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Papantla, Veracruz, Mexico

GPS: 20.442711555223, -97.377686442314

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Less visited than Teotihuacan, Chichen Itza or Tulum, El Tajín is nevertheless one of the most important and best preserved archaeological sites in Mexico. Surrounded by green hills, this pre-Columbian city is located in the state of Veracruz, a few kilometres from the town of Papantla. It is the heritage of the Totonac civilisation, which for a long time remained in the shadow of their powerful Aztec neighbours, who were firmly established in the Central Mexican Plateau.

Meaning “City of Thunder” in the Totonac–Tepehua languages, El Tajín is considered to be the centre of Totonac culture in Mesoamerica. Its ceremonial site is said to have been founded at the beginning of the 2nd century and to have reached its peak between 800 and 1200, well after the fall of Teotihuacan (7th century). About 20,000 inhabitants would have populated the city and the surrounding hills. According to archaeologists, El Tajín was abandoned in the early 13th century after being attacked and burned by the Chichimecs (semi-nomadic hunter-gatherer people based in northern Mexico). Unknown when the Spanish conquistadors arrived, the city was only discovered by chance in the late 18th century when the site was enveloped by thick jungle. According to historical consensus, the Totonacs and other indigenous tribes (including Tlaxcaltecs, Texconans, Calchas and Otomis) joined forces with the Spaniards led by Hernán Cortés to overthrow the Aztec Empire during the battle of the Fall of Tenochtitlan in 1521.

The vast ruins of El Tajín are dominated by a pyramidal complex called Pirámide los Nichos (Pyramid of the Niches). This stone building is decorated with 365 square windows on its four sides and contains seven stories. These would represent each day of the year and form a civil calendar with astronomical functions. Archaeologists have recently uncovered nearly 200 new buildings, only a small portion of which can be explored. According to specialists, El Tajín remains largely unexplored and still holds many secrets. No other pre-Columbian site, for example, has so many ball fields. For some years now, the archaeological zone of El Tajín has been linked to the adjacent Parque Takilhsukut, a cultural and musical centre dedicated to the traditions of the Totonacs. A stunning show of flying men is held daily in front of the main entrance to the pre-Hispanic city.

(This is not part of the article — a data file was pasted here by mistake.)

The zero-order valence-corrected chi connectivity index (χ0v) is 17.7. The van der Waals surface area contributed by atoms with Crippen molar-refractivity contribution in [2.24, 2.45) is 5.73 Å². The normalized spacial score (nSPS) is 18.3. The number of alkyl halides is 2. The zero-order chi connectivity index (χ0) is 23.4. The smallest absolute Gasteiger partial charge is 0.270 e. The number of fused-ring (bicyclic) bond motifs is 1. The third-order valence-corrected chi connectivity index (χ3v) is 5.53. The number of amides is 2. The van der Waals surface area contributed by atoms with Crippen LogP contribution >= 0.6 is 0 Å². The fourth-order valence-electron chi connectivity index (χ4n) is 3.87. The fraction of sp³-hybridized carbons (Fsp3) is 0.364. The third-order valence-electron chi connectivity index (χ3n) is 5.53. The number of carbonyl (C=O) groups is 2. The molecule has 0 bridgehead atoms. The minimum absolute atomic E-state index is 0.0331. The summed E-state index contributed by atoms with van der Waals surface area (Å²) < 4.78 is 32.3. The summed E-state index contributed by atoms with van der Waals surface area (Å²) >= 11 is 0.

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  • The Pyramid of the Niches (Pirámide los Nichos), an 18-metre-high and seven stories stepped building; the play of light and shadow created by the network of niches on the building’s facades (which were once covered in coloured stucco)
  • The Palace of Tajin Chico and the Building of the Columns
  • The numerous ruins of the archaeological site (temples, houses and residential complexes) in a good state of conservation
  • The series of plazas (Plaza del Arroyo, Plaza Menor and Plaza de las Columnas)
  • Stone sculptures, geometric friezes, bas-reliefs and wall frescoes; representations of sacred gods and animals among the Totonacs